In the effort to continually foster a campus-wide climate of belonging and diversity, Lehman College kicked off the Diversity Development in Teaching Project on February 28, 2014.
The project targets and supports faculty and student development in relation to the educational and instructional needs of the diverse and underrepresented students on the campus, including students who are racially and ethnically diverse, students with disabilities , culturally diverse students, English language learners, LGBTQ students, gender differences, economically diverse students, and students with different learning styles.
The initial session, which included members from across the campus community, included presentations and a panel discussion on each of the project’s focus areas – three key areas of research that have been found to have a positive effect on learning:
Culturally Relevant Teaching (CRT) is defined as using the cultural characteristics, experiences, and perspectives of diverse students as conduits for teaching them more effectively.
Universal Design for Learning (UDL) applies principles from neuroscience and architecture to learning, with the goal of building multiple entry points into the initial design in order to meet the needs of all learners.
Cogenerative Dialogue (Cogen) are conversations with faculty, students, and administrators that are geared toward creating agreed upon measures to improve the learning environment, while holding participants involved in them accountable for actualizing the desired outcomes.
“We were excited to gather so many invested faculty, staff, and students for the Diversity Development in Teaching Project,” said Professor Jessica Bacon, co-leader of the project. “The enthusiastic program participants heard presentations on the first two research areas, then engaged in cogenerative dialogues where faculty and students learned to work together and learn from each other’s perspectives.”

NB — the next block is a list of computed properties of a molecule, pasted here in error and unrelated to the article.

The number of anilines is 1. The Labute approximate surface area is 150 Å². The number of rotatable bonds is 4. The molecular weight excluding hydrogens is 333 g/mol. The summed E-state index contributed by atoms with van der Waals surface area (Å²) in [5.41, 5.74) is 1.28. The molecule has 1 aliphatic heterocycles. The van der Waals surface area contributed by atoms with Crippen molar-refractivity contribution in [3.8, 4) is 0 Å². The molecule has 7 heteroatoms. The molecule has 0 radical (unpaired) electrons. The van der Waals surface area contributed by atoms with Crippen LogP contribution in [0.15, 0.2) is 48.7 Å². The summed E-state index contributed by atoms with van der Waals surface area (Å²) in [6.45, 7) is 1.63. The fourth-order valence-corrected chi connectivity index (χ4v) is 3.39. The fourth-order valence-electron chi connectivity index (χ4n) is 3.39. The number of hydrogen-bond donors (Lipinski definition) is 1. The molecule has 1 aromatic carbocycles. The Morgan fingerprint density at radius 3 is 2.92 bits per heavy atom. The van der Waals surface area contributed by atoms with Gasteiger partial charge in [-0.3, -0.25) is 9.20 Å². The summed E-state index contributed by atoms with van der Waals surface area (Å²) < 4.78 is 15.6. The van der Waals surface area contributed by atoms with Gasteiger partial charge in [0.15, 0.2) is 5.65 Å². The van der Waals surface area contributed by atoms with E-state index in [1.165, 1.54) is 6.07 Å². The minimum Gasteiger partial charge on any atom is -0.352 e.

Over the course of the spring semester, selected faculty members will work with experts and students who have agreed to collaborate to improve practices that will meet the needs of diverse students. Changes could include pedagogical approaches, assessment redesign, and course/ activity redesign.
After the initial seminar, small, facilitated groups will meet three times during the semester. All participants will gather again in August 2014 for a final seminar where the results of the work completed will be shared.
The Diversity Advisory Council at Lehman College serves as an advisory board to President Ricardo R. Fernández with the goal of addressing diversity and inclusion issues in the classroom and on campus. The Diversity Development in Teaching Project is an initiative of Lehman College’s Strategic Plan for Faculty Diversity. It aims to foster a campus-wide climate that respects and values diverse perspectives, identities and also provide a remarkable sense of belonging, which all members of the community can equally experience.